There are some verses you almost wish weren’t in the Bible. Some of us point to verses like Romans 9:16, where Paul emphatically writes that salvation “depends not on human will or exertion, but on God, who has mercy.”
(And all the Calvinists said “amen.”)
Others point to a passage like Hebrews 6:4-6, where we read:
For it is impossible, in the case of those who have once been enlightened, who have tasted the heavenly gift, and have shared in the Holy Spirit,and have tasted the goodness of the word of God and the powers of the age to come, and then have fallen away, to restore them again to repentance, since they are crucifying once again the Son of God to their own harm and holding him up to contempt.
(And all the Arminians did likewise.)
We all have these verses and passages that confuse and sometimes frustrate us. Ones that make life far more complicated than we want it to be. Here’s one that’s been sticking in my craw of late:
May you be strengthened with all power, according to his glorious might, for all endurance and patience with joy… (Col. 1:11)
The two thirds of the verse are fantastic. “May you be strengthened with all power, according to his glorious might.” It’d be so nice if Paul had just stopped there. Instead, he continues to tell us the purpose of being strengthened:
To endure patiently.
And not only that, but to endure patiently with JOY.
Am I the only one who has a hard time with this?
When the purpose of God’s strengthening of you is not so you can be a gigachurch pastor, super-evangelist or sell a gazillion copies of your latest book, but to endure all things—trial, persecution, failure and that dreaded state of being “average”—to do this patiently, to be as long-suffering by God’s grace as God himself is… it changes everything.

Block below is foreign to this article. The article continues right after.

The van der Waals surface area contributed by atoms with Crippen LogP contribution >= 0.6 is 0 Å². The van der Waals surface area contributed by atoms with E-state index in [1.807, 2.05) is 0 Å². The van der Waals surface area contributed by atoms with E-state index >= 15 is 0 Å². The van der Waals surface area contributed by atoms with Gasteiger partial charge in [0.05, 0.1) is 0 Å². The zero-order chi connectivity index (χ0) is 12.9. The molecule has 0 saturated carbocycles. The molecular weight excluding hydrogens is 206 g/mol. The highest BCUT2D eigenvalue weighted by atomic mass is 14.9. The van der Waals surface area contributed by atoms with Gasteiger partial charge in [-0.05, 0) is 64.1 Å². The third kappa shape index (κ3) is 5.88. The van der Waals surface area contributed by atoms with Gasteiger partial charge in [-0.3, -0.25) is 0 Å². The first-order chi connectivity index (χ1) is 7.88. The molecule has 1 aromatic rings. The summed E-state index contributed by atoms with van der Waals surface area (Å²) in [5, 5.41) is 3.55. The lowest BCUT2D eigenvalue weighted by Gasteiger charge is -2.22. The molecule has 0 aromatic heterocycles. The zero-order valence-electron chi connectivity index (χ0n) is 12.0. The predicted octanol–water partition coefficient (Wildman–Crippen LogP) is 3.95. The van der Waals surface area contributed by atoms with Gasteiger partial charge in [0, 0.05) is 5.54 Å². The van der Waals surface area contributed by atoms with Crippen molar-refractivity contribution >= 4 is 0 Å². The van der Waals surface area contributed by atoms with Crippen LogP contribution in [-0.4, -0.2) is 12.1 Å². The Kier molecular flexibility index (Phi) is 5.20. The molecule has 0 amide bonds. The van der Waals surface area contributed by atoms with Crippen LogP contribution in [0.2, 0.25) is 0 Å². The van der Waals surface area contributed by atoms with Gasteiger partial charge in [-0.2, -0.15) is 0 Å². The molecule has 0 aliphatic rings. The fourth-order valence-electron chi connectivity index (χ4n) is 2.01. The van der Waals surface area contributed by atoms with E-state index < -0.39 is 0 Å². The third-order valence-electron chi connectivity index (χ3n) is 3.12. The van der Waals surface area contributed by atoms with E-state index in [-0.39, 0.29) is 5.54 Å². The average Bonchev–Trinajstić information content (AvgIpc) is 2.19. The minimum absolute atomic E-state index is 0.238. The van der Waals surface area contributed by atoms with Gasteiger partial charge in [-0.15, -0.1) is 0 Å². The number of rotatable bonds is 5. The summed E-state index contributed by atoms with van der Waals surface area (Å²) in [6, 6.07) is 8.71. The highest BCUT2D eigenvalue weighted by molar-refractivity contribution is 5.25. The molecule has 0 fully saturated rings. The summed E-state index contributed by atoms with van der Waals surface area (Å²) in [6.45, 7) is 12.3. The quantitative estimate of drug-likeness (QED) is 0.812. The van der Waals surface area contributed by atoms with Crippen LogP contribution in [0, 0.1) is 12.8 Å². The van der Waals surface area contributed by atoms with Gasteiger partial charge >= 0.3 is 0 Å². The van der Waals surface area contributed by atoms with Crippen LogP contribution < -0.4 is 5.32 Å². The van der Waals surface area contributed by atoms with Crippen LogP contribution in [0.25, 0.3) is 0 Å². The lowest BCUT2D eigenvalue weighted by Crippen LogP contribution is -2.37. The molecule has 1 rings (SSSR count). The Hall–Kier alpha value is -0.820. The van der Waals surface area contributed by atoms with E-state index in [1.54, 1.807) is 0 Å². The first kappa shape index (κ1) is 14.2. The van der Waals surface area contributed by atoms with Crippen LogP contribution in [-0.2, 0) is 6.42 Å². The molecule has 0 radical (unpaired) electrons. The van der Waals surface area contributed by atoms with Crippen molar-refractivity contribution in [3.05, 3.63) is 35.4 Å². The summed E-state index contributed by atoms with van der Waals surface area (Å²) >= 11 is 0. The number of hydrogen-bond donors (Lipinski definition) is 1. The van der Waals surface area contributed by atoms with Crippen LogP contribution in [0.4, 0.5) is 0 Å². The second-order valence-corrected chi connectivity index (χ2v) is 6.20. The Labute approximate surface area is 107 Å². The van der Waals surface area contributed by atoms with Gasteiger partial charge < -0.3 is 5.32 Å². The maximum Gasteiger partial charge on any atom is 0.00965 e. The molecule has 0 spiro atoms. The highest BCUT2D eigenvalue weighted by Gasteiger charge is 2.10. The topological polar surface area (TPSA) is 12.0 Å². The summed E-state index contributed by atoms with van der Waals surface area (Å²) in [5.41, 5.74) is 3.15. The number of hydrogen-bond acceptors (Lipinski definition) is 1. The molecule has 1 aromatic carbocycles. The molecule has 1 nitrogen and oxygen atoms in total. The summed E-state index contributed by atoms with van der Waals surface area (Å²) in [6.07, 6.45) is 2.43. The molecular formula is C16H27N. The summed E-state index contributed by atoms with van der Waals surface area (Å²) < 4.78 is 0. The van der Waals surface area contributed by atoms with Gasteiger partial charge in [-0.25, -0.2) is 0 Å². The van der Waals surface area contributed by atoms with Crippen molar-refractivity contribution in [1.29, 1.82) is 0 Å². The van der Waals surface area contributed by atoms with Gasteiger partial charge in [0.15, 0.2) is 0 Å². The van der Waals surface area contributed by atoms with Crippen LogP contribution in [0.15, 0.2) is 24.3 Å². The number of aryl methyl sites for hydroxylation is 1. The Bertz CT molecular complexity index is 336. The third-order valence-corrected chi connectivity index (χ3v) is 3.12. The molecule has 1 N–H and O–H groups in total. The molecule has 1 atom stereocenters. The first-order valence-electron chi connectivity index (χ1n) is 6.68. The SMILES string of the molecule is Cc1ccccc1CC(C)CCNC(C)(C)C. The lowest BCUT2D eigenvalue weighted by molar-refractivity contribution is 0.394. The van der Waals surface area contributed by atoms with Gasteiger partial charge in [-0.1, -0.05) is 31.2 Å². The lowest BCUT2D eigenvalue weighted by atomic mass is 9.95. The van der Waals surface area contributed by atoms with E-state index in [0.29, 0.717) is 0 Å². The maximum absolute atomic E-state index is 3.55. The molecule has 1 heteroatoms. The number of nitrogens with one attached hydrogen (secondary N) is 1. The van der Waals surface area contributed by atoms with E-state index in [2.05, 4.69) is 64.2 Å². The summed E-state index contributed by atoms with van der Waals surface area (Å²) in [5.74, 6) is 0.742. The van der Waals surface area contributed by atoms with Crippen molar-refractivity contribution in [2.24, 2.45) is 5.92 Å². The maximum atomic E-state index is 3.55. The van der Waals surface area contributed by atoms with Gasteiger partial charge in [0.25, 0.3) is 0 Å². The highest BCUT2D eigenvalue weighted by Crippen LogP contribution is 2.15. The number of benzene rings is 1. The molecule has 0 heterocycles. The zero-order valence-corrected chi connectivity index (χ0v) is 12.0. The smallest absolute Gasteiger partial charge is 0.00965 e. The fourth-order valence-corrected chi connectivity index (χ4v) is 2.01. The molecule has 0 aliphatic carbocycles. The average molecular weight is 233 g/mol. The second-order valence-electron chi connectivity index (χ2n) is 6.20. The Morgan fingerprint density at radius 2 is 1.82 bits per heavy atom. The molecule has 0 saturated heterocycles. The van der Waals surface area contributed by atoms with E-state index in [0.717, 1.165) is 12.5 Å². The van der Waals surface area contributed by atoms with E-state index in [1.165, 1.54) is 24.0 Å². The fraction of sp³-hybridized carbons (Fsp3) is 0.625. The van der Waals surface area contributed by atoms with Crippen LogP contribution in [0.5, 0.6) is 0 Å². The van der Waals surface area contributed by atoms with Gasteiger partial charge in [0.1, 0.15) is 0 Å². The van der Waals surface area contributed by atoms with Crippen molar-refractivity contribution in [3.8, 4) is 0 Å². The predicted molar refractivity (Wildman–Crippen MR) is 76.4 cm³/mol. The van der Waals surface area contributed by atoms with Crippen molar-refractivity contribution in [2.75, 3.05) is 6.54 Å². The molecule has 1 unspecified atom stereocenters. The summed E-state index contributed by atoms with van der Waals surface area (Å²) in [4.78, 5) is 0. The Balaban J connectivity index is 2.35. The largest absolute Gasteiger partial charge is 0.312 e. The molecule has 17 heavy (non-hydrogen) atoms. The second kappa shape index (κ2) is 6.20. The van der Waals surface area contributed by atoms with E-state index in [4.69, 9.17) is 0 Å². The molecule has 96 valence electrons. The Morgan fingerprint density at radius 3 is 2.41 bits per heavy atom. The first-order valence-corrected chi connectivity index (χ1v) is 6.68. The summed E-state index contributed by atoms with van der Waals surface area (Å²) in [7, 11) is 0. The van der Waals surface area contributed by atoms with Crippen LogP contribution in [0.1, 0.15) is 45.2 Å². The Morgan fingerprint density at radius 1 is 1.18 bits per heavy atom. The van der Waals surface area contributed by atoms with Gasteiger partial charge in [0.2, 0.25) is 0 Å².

And it also makes you realize just how far short you fall.
It’s also why I’m so glad Paul didn’t stop there. Verse 11 isn’t really so great if you don’t have verses 12-14:
…giving thanks to the Father, who has qualified you to share in the inheritance of the saints in light. He has delivered us from the domain of darkness and transferred us to the kingdom of his beloved Son, in whom we have redemption, the forgiveness of sins.
This is really where the joy kicks in. It’s not that we see trial and go “yippee” as if we are some kind of weirdos who actually enjoy life being difficult (in other words, I’m not talking about the good kind of challenge here). Our joy comes from recognizing what God has done. I love how one commentator puts it when he writes, “In ‘patience and long-suffering’ the Christian is glad, and certain of the victory of his cause, of his reward with God both in his own heart and in heaven.”
That’s where the joy comes from. It’s from knowing God has already qualified us to share in the inheritance of the saints. He has already delivered us from darkness into light. He has already redeemed us—and our sins are truly and completely forgiven.
With such assurance, how can we not see even the worst of trials, ultimately, as “light momentary affliction” (2 Cor. 4:17)?